Look at the results to the poll I put up on NASA's greatest success since the moon landings. Most people chose space telescopes (like Hubble); the combined votes for the solar system exploration programs is a close second. My guess is that people think highly of these programs because they work on a myriad of science, and routinely come up with new and different (and pretty) results. The failures sting bad for a time (remember Hubble's screwed up mirror? The Mars mission that failed because people mixed up English and metric units?), but these have been overshadowed by subsequent accomplishments, with completely new and unexpected results coming in.

Now look at the space station. We are building this incredibly large structure in space. That is amazing (and expensive, but still amazing). People can live and work on it for months at a time. Super! But now what? We're studying spider webs? I mean, there is science that can be done, but it's hard to get excited about microbiology in space. And pictures of zero-gravity bacteria just aren't that thrilling ("Looks like mold on a petrie dish to me.") Should astronauts make an important medical breakthrough through space station research, all of this hand-wringing and discussion will be forgotten, the astronauts will be celebrated, and the space station justified. This hasn't happened yet, and we don't know when or if it will. In the meantime, the public sees little coming out of the space station, so it's hard to keep people enthused.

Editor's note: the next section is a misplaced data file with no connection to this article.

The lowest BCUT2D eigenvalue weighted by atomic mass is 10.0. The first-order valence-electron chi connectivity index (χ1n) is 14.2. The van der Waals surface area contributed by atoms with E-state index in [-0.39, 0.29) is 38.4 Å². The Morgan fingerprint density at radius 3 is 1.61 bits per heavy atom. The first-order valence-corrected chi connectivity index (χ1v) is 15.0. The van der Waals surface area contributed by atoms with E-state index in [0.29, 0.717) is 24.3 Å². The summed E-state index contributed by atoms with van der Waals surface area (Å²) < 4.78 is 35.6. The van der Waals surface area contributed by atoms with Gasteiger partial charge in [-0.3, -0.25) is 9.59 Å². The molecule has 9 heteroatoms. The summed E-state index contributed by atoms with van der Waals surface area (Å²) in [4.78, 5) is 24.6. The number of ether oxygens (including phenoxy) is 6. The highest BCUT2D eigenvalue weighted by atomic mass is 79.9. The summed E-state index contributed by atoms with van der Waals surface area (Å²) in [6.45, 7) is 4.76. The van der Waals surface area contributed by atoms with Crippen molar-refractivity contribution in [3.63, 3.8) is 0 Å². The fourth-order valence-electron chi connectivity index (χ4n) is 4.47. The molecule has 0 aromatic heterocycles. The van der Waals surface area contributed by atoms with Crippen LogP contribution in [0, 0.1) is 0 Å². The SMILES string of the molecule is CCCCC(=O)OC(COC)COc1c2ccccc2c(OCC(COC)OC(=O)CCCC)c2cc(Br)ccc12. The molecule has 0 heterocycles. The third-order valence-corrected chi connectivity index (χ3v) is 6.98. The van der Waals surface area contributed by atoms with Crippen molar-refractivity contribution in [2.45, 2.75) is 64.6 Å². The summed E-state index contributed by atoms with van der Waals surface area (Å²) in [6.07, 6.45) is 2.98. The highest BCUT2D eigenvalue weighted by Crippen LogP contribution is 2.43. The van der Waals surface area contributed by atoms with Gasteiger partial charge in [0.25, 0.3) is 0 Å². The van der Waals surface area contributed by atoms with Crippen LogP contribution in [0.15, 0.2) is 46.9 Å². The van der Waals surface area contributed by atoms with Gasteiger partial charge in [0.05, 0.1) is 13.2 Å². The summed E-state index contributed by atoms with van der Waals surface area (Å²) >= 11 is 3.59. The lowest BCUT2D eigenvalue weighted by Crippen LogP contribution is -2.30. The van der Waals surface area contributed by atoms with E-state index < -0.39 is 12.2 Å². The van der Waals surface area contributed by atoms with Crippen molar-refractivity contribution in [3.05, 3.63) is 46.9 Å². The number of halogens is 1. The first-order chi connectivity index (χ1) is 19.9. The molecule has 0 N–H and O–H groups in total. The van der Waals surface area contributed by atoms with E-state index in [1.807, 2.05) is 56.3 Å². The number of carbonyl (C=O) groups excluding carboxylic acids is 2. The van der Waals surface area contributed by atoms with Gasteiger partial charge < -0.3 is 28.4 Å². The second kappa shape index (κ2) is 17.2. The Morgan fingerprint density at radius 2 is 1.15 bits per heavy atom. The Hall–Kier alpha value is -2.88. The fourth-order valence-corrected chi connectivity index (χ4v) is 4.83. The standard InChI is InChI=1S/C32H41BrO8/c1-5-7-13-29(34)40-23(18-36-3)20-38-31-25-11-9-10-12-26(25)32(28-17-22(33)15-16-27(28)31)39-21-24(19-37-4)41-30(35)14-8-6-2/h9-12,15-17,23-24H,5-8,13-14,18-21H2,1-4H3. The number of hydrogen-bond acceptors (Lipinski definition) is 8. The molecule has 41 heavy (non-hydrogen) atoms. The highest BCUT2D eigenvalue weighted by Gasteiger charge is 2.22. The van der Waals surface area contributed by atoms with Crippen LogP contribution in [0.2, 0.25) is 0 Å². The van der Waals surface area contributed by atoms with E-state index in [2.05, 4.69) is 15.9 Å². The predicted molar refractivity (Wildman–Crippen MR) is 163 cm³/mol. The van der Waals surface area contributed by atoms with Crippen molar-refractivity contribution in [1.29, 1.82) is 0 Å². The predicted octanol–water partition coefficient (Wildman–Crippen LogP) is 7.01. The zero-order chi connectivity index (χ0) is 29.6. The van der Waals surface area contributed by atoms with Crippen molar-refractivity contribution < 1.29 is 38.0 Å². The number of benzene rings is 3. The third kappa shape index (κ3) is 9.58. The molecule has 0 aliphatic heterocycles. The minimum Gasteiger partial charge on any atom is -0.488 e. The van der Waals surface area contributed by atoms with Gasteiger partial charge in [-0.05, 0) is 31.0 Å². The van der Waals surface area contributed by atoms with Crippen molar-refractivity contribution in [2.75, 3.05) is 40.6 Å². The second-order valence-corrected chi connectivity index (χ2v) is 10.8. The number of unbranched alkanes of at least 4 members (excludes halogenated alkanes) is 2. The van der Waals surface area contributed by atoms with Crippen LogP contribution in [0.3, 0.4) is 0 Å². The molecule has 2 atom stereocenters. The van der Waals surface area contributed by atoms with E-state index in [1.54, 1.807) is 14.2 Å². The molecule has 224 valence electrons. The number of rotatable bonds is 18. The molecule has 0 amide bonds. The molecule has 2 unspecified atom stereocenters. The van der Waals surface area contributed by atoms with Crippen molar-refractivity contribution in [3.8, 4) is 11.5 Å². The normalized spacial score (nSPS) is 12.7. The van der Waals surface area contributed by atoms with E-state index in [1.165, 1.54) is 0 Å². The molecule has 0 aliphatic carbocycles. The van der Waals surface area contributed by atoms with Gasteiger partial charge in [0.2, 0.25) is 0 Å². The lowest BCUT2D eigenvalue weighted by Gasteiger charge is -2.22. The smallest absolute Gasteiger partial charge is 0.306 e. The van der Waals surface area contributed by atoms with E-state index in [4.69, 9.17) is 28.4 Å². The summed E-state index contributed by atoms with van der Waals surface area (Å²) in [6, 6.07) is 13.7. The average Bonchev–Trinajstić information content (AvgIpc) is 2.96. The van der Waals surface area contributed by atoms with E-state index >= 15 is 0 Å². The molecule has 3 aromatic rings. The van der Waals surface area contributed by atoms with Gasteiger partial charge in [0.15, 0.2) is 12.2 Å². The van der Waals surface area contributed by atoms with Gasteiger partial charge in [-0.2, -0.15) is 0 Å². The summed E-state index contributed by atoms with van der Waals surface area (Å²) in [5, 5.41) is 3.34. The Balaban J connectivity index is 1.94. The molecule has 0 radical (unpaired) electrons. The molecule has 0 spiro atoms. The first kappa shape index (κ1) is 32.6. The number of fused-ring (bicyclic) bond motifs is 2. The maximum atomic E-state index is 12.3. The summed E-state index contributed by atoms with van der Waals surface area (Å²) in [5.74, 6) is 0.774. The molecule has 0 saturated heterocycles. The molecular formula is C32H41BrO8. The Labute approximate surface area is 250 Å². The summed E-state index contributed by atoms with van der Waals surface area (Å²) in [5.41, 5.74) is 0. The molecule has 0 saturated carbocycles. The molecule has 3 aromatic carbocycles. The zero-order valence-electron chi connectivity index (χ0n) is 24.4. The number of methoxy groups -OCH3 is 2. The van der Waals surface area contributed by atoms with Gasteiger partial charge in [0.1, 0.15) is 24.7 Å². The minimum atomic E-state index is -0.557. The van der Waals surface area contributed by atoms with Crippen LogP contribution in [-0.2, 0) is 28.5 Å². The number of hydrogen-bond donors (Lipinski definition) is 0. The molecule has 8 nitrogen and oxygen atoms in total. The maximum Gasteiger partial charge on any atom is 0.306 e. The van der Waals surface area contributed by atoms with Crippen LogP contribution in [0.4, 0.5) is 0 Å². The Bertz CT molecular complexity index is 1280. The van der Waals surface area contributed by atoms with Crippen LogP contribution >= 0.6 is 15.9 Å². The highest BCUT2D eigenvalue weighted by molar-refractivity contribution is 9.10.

In my opinion, the manned space program is still highly successful. We routinely put people into space and bring them back safely. The entire mundane nature of manned space flight means that it has succeeded wildly. Repairs of Hubble by astronauts are what made the Hubble Space Telescope one of the most popular and successful NASA missions of the last few decades. Without the space shuttle and our astronauts, Hubble would have been a disaster.

I guess what I'm saying is that NASA's funk is, in many ways, all in our heads. NASA's science and manned space missions are by-and-large highly successful. We just need to accept that the extreme popularity that NASA enjoyed leading up to Apollo 11 is over. Rather than trying to recapture the glory days, I would argue that NASA needs to accept it's emerging position as a routine part of government. One that has to fight for (and stick to) its budget. One that produces achievements, sometimes highly visible, sometimes mostly hidden, sometimes thinking long-term, sometimes addressing short-term problems. And I think this is done not by blowing the entire budget on a few high-visibility, high-cost, high-risk missions (Though the occasional one may be okay).

I'll end this long, rambling post with my own, personal list of suggestions of where NASA should focus. Most of these may not be good ideas, but at least they are ideas.